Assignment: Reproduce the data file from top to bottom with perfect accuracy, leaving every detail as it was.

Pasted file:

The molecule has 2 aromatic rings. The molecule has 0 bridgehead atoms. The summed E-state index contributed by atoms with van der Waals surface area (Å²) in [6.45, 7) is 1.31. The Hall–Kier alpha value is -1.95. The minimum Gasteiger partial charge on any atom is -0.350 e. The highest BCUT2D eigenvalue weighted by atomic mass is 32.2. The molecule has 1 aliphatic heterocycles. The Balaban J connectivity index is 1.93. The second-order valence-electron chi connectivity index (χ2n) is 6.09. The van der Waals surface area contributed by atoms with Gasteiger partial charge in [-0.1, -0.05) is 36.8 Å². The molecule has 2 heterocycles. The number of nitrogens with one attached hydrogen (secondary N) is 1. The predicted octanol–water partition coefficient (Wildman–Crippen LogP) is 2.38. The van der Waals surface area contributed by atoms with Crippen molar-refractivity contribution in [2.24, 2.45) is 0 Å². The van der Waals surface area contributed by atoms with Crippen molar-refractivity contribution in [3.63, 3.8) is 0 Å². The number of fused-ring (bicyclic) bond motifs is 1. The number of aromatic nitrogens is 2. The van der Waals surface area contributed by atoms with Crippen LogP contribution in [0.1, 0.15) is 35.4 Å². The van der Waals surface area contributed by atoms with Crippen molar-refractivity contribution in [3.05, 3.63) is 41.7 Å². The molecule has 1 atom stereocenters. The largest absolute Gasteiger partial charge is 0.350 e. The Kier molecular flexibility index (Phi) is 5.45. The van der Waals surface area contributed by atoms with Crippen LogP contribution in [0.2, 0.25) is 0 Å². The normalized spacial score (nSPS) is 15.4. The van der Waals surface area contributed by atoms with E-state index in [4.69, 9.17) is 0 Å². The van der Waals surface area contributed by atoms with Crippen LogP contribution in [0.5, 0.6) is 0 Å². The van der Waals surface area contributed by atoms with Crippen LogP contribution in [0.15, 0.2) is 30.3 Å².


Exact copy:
The molecule has 2 aromatic rings. The molecule has 0 bridgehead atoms. The summed E-state index contributed by atoms with van der Waals surface area (Å²) in [6.45, 7) is 1.31. The Hall–Kier alpha value is -1.95. The minimum Gasteiger partial charge on any atom is -0.350 e. The highest BCUT2D eigenvalue weighted by atomic mass is 32.2. The molecule has 1 aliphatic heterocycles. The Balaban J connectivity index is 1.93. The second-order valence-electron chi connectivity index (χ2n) is 6.09. The van der Waals surface area contributed by atoms with Gasteiger partial charge in [-0.1, -0.05) is 36.8 Å². The molecule has 2 heterocycles. The number of nitrogens with one attached hydrogen (secondary N) is 1. The predicted octanol–water partition coefficient (Wildman–Crippen LogP) is 2.38. The van der Waals surface area contributed by atoms with Crippen molar-refractivity contribution in [2.24, 2.45) is 0 Å². The van der Waals surface area contributed by atoms with Crippen molar-refractivity contribution in [3.63, 3.8) is 0 Å². The number of fused-ring (bicyclic) bond motifs is 1. The number of aromatic nitrogens is 2. The van der Waals surface area contributed by atoms with Crippen LogP contribution in [0.1, 0.15) is 35.4 Å². The van der Waals surface area contributed by atoms with Crippen molar-refractivity contribution in [3.05, 3.63) is 41.7 Å². The molecule has 1 atom stereocenters. The largest absolute Gasteiger partial charge is 0.350 e. The Kier molecular flexibility index (Phi) is 5.45. The van der Waals surface area contributed by atoms with Crippen LogP contribution in [0.2, 0.25) is 0 Å². The normalized spacial score (nSPS) is 15.4. The van der Waals surface area contributed by atoms with E-state index in [4.69, 9.17) is 0 Å². The van der Waals surface area contributed by atoms with Crippen LogP contribution in [0.5, 0.6) is 0 Å². The van der Waals surface area contributed by atoms with Crippen LogP contribution in [0.15, 0.2) is 30.3 Å².